Estate planning for business owners and executives

Do you really need an estate plan? 

This is a good question to ask yourself no matter the level of wealth you’ve accumulated. 

Do you have children? Do you have ownership shares in a business, or even more than one company? Do you have charitable giving goals? Do you have a plan for your family and business if you were to become disabled? Do you know who will be legally able to make decisions for you if an accident were to occur? 

Here’s what an estate plan can do: 

  • Establish a Power of Attorney to make decisions in the event that you are unable to. This power holder can make financial decisions as well as healthcare decisions on your behalf. 
  • Identify a guardianship plan for your minor children. If you have any minor children, you should appoint a guardian for them in your will so they have an identified caregiver should anything happen to you. 
  • Ensure that your assets are generally not controlled by your will but rather, through beneficiary designations, and pass appropriately to your desired beneficiaries. Retirement plans, life insurance, annuities and certain jointly held property can all be passed directly to beneficiaries. 
  • Create trusts for the benefit of your beneficiaries who are younger, disabled, or others for which you may wish to provide a level of credit or protection. Identify professional management on assets you decide to allocate to those trusts. Trusts can provide for multi-generational beneficiaries. 
  • Assist in minimizing the probate process or otherwise making your estate more efficient. 
  • Help structure your philanthropic goals. 

Having an estate plan can ensure fiduciaries are identified to oversee and distribute your assets in the way you would have wanted. As a business owner, your ownership assets in your estate may require a more sophisticated level of planning. Ideally a management and ownership succession plan is in place for your business now. Both should be well-documented for the benefit of your family and those fiduciaries who will follow you if you should become disabled or pass away.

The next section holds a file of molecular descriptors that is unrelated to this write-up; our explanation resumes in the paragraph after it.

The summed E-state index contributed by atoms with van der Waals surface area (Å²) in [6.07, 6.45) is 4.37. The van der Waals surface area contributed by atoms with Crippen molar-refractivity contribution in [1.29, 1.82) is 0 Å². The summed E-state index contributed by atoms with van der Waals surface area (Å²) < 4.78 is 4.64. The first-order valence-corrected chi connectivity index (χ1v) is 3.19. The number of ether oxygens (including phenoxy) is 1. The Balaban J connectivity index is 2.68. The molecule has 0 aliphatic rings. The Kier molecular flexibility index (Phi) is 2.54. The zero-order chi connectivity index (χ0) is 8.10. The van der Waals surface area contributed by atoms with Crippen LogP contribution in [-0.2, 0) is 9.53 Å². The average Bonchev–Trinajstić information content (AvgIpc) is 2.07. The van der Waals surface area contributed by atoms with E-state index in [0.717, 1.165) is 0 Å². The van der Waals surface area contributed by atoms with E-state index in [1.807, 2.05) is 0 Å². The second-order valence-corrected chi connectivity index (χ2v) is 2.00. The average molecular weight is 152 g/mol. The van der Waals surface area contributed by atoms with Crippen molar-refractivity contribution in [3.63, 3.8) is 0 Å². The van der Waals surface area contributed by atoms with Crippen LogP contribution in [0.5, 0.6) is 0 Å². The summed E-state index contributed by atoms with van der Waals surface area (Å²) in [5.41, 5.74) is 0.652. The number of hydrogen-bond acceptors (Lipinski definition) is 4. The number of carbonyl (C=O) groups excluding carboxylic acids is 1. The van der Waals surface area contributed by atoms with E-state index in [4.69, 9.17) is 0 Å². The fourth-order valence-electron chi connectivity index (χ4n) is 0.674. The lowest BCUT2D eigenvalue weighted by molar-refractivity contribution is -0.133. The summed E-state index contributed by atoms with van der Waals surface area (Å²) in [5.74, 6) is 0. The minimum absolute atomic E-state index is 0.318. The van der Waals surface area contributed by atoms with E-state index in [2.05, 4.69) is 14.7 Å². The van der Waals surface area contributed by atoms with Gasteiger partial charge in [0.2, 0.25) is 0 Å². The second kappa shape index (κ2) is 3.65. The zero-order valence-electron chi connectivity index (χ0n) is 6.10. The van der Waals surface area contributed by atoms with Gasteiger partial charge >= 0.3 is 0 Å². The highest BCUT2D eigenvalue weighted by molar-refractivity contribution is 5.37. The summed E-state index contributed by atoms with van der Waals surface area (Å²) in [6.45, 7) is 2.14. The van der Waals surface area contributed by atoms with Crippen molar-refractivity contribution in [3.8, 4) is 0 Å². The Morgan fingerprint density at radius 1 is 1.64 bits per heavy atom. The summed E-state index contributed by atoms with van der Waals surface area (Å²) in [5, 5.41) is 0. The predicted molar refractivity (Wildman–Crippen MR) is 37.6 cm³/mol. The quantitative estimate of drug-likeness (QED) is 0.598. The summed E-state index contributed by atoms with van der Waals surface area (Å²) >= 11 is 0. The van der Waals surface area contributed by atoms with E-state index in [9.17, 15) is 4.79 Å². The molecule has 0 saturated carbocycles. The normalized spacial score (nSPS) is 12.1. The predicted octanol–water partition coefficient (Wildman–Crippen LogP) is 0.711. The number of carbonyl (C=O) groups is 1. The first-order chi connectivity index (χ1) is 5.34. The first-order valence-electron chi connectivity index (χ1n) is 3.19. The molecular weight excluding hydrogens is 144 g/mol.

Some business owners actually bi-furcate their Power of Attorney document to appoint a person or persons who are very familiar with their business as their power holder or co-power holders for decisions about the operations of the business, while family members are typically appointed as power holders for non-business decisions. 

Your will or revocable trust document, depending on how your business ownership is structured, should include specific language about the post-death transfer of the business. A current buy-sell agreement can be a critical document where there are two or more owners of a business. 

An important component of estate planning is regularly revisiting it. During an estate plan review, be cognizant of the following:

  • Has your estate changed significantly in size to make you rethink the dispositive scheme for your assets? How will they be disposed of?
  • Are the executors, trustees, Power of Attorney holders, and (if minor children are still involved) guardian named in your estate documents still appropriate?
  • Have the estate tax laws changed since your last review?
  • Have you changed your state of residency so that your estate documents should be revised to conform to the laws of the state in which you currently reside?
  • Have your family’s dynamics changed, i.e. marriages, divorces, births, deaths, etc. such that your plan needs revision?
  • Should charitable giving be part of your updated plan (if not already present)?

Were your children minors when you first put the document in place, and you named another trustee, but now they are adults and you could name them as trustees? Or perhaps your business’ leadership or structure has changed and you’d like to update the Power of Attorney for your business assets. Making sure the beneficiaries are as detailed as you would like is an important part of the puzzle. 

To set up an estate plan, look for advisors who have specialized expertise in the intricacies of such a plan, including an attorney who has estate planning experience. Often, working with a financial advisor who has estate planning experience can help you evaluate a variety of estate planning options and working with an attorney and other advisors as appropriate can assist in positioning you, your family, and your business to attain your estate planning goals. 

This article originally appeared on Central Penn Business Journal.


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